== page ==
Known risk factors accounting for population disparities in reporting prevalence may also include consanguineous marriages, suboptimal pre-pregnancy and pregnancy health status and extreme-age pregnancies [12,13]. Consanguineous marriages are culturally favored in many communities including the Middle East. Some studies have suggested higher rates of BD in infants born to consanguineous marriages compared with the general population [14]. Findings from a large multiethnic birth cohort in the UK showed that BD were highly observed within the Pakistani community, of which 31% could be attributed to consanguinity. The study concluded that consanguineous parents were twice more likely to give birth to an offspring with a BD (multivariate RR=2, 19, 95‰ CI:1,67–2,85) [15]. A study conducted in 2006 in Beirut reported that first-cousin consanguinity was a significant risk factor for congenital heart defects in newborns [16]. Another study reporting on the same population suggested that defects such as spina bifida, hydrocephalus and cleft lip or palate were also more common in offsprings of consanguineous parents [17]. The objectives of this study were to:

Estimate the prevalence of BD in the Lebanese population and evaluate the distribution patterns of specific defects.

Assess whether parental consanguinity is a significant risk factor for some BD in particular.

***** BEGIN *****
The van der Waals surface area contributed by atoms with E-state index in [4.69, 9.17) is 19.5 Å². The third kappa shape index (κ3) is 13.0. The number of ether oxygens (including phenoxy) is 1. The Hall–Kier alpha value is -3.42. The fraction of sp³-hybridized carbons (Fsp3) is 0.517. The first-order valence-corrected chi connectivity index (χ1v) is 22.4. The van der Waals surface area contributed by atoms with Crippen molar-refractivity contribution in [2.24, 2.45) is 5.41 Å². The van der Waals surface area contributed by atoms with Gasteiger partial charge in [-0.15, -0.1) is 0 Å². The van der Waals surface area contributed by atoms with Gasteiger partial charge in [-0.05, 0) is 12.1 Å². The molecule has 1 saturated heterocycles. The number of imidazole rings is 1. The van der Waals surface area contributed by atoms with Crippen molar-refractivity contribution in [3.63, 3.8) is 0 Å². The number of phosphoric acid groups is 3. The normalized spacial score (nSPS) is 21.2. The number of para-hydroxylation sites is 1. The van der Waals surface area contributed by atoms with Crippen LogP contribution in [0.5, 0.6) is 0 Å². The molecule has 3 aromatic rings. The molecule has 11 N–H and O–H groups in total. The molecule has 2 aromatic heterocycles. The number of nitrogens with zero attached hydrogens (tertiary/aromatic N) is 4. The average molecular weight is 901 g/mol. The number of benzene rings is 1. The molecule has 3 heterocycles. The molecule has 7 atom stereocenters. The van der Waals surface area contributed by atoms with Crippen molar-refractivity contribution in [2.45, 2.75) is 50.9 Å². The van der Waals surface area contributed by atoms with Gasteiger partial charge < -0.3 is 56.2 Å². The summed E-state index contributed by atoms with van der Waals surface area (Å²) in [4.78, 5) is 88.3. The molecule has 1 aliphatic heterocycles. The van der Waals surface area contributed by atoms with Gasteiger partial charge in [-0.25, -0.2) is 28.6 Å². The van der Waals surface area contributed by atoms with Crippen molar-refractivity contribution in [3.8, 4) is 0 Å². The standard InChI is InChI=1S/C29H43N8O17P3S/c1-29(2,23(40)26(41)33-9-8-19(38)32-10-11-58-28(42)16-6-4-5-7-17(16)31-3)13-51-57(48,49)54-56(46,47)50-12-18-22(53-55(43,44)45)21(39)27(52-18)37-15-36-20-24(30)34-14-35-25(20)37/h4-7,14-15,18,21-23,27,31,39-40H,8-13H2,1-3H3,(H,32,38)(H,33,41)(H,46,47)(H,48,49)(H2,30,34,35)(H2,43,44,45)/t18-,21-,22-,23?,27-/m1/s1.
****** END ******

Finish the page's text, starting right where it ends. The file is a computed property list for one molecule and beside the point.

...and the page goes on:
Materials and Methods

Data from the National Collaborative Perinatal Neonatal Network (NCPNN) were analyzed between September 1, 2003 and December 31, 2007. The NCPNN is a hospital-based surveillance network covering to date approximately 30% of the national birth toll in Lebanon, and which goal is to identify statistical patterns for the purpose of improving maternal and neonatal health. All live born neonates admitted to the normal nursery (NN) and/or neonatal intensive care unit (NICU) of contributing hospitals during the study period were included. The contributing hospitals comprised tertiary referral centers in addition to centers from different regions in Lebanon, all of which accept admissions of patients from different socioeconomic, geographic and religious backgrounds. Demographic characteristics and health information on mothers and neonates were collected from medical records and from a questionnaire filled during a personal face-to-face interview with the delivering mother (Table 1).

Place of residence
Area of origin
Contact information
Mother’s current age
Mother’s age at marriage
Mother’s age at first pregnancy(irrespective of outcome)
Father’s current Age